SUN Hockey Pool

Player's death strikes chord with tough guys

ROBERT TYCHKOWSKI

, Last Updated: 8:46 AM ET

The death of Whitby Dunlops defenceman Don Sanderson struck a chord in hockey tough guys everywhere.

Theirs is the hardest job in sports and they are all acutely aware of the risks they take every time they drop the gloves.

"It does go through your head, but at the same time we have a job to do and it's part of the game," said Oilers enforcer Steve MacIntyre, who's recovering from a broken orbital bone suffered in a fight with Eric Godard.

"A couple of my buddies had the same thing happen and fortunately they came through. It's just the way it is, it's the nature of the beast, you're going to get hurt,

"It's an accident, and accidents do happen. Heartfelt sympathies go out to the family, that's for sure. You have to go on and deal with it the best you can."

Sanderson, 21, died yesterday due to head trauma after his helmet came off in a fight during a senior game Dec. 12 in Brantford. He'd been in a coma ever since.

Though it is the first known incident of a player dying from a fight -- going back 100 years and tens of thousands of fights in all leagues -- a person still died in a hockey fight.

How and why needs to be examined.

Sanderson didn't take his helmet off on purpose, but countless players do, (especially in leagues with mandatory visors) thus increasing the risk of serious damage if their head hits the ice.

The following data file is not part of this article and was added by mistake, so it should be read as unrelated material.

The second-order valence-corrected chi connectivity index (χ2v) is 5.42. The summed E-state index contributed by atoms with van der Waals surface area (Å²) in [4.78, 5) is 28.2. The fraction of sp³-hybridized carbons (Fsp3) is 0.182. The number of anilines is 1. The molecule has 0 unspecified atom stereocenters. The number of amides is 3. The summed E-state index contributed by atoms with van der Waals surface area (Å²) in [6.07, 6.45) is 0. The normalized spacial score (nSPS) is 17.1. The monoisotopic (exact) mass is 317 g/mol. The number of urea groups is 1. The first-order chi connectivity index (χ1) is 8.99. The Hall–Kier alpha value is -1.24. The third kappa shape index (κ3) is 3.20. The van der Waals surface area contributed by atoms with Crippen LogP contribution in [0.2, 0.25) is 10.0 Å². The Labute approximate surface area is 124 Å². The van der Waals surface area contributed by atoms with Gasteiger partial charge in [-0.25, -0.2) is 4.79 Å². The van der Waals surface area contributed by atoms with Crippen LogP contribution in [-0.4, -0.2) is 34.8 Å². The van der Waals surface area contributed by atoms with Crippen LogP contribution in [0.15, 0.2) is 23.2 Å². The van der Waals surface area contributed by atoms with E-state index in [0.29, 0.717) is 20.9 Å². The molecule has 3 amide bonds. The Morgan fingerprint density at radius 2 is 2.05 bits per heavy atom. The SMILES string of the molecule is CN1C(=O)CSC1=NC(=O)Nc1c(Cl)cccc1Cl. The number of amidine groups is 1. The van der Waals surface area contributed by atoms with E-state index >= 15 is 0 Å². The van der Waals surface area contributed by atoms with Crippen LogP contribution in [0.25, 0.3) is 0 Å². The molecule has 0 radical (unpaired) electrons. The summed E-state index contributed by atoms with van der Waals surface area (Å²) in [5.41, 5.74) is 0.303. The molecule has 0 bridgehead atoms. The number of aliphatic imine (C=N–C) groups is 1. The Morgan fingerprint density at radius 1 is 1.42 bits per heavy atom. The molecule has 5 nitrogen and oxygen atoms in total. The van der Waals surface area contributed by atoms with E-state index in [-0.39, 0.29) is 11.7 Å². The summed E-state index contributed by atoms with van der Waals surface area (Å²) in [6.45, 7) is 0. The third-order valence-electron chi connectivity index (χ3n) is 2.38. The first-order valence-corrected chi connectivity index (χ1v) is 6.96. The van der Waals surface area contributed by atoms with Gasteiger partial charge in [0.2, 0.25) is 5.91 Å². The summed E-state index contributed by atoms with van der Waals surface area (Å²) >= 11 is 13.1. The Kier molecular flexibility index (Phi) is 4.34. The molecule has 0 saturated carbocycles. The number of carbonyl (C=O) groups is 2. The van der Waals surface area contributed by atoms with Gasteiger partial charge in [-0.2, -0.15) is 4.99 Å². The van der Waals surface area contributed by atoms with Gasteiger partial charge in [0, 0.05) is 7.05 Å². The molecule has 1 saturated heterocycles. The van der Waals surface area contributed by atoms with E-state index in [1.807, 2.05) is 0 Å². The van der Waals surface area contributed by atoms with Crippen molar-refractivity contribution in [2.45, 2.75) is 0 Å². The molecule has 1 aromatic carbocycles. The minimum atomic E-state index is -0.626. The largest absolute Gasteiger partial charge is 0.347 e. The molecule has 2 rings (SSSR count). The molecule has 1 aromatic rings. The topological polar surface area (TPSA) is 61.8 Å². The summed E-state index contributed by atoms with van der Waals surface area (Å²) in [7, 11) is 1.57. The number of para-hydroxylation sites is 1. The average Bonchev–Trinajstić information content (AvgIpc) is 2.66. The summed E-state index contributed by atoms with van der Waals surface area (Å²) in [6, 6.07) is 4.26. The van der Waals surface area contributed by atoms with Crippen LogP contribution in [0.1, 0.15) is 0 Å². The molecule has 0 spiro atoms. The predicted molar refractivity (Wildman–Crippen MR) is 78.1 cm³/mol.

Leagues everywhere are re-examining their rules on removing helmets prior to a fight.

Craig MacTavish is in favour of trying to ban the practice in amateur and minor leagues.

"Why would you choose to take your helmet off at maybe the most dangerous point in the game?" he said.

"I believe it's not an NHL decision, it's a player's decision, he makes that call," said MacIntyre.

"I don't think it's anybody but the player's responsibility. I'd rather do that than have to fight a guy with a visor."

Dunlops president Steve Cardwell told The Canadian Press the fight wasn't particularly vicious.

"It didn't look like it was as bad as obviously this has turned out to be," Cardwell said.

"At the time, it looked like so many other fights that anybody connected with hockey would have watched over the last number of years."

Cardwell praised Sanderson as a fierce competitor and a valuable player with a big heart.

While he said his main concern is helping the family cope, he believes there needs to be closer look at the broader circumstances of Sanderson's death.

"Any time a tragedy like this happens -- and it could have been prevented by a number of rule changes, or the way helmets are made, or the way that they work -- that debate needs to happen," he said.

"Because if you lose just one life and you don't learn from it, then we're all making a big mistake."

League rules state that helmets approved by the Canadian Standards Association must be worn and fastened securely with a chin strap.


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